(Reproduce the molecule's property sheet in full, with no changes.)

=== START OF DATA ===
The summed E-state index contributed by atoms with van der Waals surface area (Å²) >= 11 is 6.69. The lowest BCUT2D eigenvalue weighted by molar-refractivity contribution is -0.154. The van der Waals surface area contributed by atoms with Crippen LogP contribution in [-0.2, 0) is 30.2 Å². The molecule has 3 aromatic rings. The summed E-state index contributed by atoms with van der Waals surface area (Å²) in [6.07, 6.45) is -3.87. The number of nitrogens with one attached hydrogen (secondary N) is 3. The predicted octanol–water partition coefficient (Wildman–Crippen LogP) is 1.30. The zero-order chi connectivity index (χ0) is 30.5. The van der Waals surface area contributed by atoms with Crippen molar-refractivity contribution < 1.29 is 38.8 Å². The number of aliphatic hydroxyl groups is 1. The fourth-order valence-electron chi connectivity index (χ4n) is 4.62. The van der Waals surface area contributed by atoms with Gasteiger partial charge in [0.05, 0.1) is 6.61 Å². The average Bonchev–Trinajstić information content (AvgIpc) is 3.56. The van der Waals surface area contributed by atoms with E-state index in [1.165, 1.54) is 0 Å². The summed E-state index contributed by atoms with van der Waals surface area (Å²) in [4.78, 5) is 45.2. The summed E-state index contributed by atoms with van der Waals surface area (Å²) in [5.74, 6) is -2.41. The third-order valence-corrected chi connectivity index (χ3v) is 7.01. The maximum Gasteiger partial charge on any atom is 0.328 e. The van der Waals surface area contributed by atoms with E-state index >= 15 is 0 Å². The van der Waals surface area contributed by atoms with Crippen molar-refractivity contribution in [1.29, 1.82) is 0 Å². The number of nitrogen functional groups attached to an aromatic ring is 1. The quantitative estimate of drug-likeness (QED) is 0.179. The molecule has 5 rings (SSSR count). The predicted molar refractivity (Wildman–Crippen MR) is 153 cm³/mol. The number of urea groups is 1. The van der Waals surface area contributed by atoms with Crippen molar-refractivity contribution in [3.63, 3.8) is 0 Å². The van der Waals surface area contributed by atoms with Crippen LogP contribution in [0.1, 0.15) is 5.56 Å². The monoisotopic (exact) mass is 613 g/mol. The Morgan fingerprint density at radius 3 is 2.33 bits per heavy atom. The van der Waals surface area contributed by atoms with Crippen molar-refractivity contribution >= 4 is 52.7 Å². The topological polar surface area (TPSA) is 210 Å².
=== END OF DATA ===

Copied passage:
The summed E-state index contributed by atoms with van der Waals surface area (Å²) >= 11 is 6.69. The lowest BCUT2D eigenvalue weighted by molar-refractivity contribution is -0.154. The van der Waals surface area contributed by atoms with Crippen LogP contribution in [-0.2, 0) is 30.2 Å². The molecule has 3 aromatic rings. The summed E-state index contributed by atoms with van der Waals surface area (Å²) in [6.07, 6.45) is -3.87. The number of nitrogens with one attached hydrogen (secondary N) is 3. The predicted octanol–water partition coefficient (Wildman–Crippen LogP) is 1.30. The zero-order chi connectivity index (χ0) is 30.5. The van der Waals surface area contributed by atoms with Crippen molar-refractivity contribution < 1.29 is 38.8 Å². The number of aliphatic hydroxyl groups is 1. The fourth-order valence-electron chi connectivity index (χ4n) is 4.62. The van der Waals surface area contributed by atoms with Gasteiger partial charge in [0.05, 0.1) is 6.61 Å². The average Bonchev–Trinajstić information content (AvgIpc) is 3.56. The van der Waals surface area contributed by atoms with E-state index in [1.165, 1.54) is 0 Å². The summed E-state index contributed by atoms with van der Waals surface area (Å²) in [4.78, 5) is 45.2. The summed E-state index contributed by atoms with van der Waals surface area (Å²) in [5.74, 6) is -2.41. The third-order valence-corrected chi connectivity index (χ3v) is 7.01. The maximum Gasteiger partial charge on any atom is 0.328 e. The van der Waals surface area contributed by atoms with E-state index >= 15 is 0 Å². The van der Waals surface area contributed by atoms with Crippen molar-refractivity contribution in [1.29, 1.82) is 0 Å². The number of nitrogen functional groups attached to an aromatic ring is 1. The quantitative estimate of drug-likeness (QED) is 0.179. The molecule has 5 rings (SSSR count). The predicted molar refractivity (Wildman–Crippen MR) is 153 cm³/mol. The number of urea groups is 1. The van der Waals surface area contributed by atoms with Crippen molar-refractivity contribution in [3.63, 3.8) is 0 Å². The van der Waals surface area contributed by atoms with Crippen LogP contribution in [0.1, 0.15) is 5.56 Å². The monoisotopic (exact) mass is 613 g/mol. The Morgan fingerprint density at radius 3 is 2.33 bits per heavy atom. The van der Waals surface area contributed by atoms with Crippen molar-refractivity contribution >= 4 is 52.7 Å². The topological polar surface area (TPSA) is 210 Å².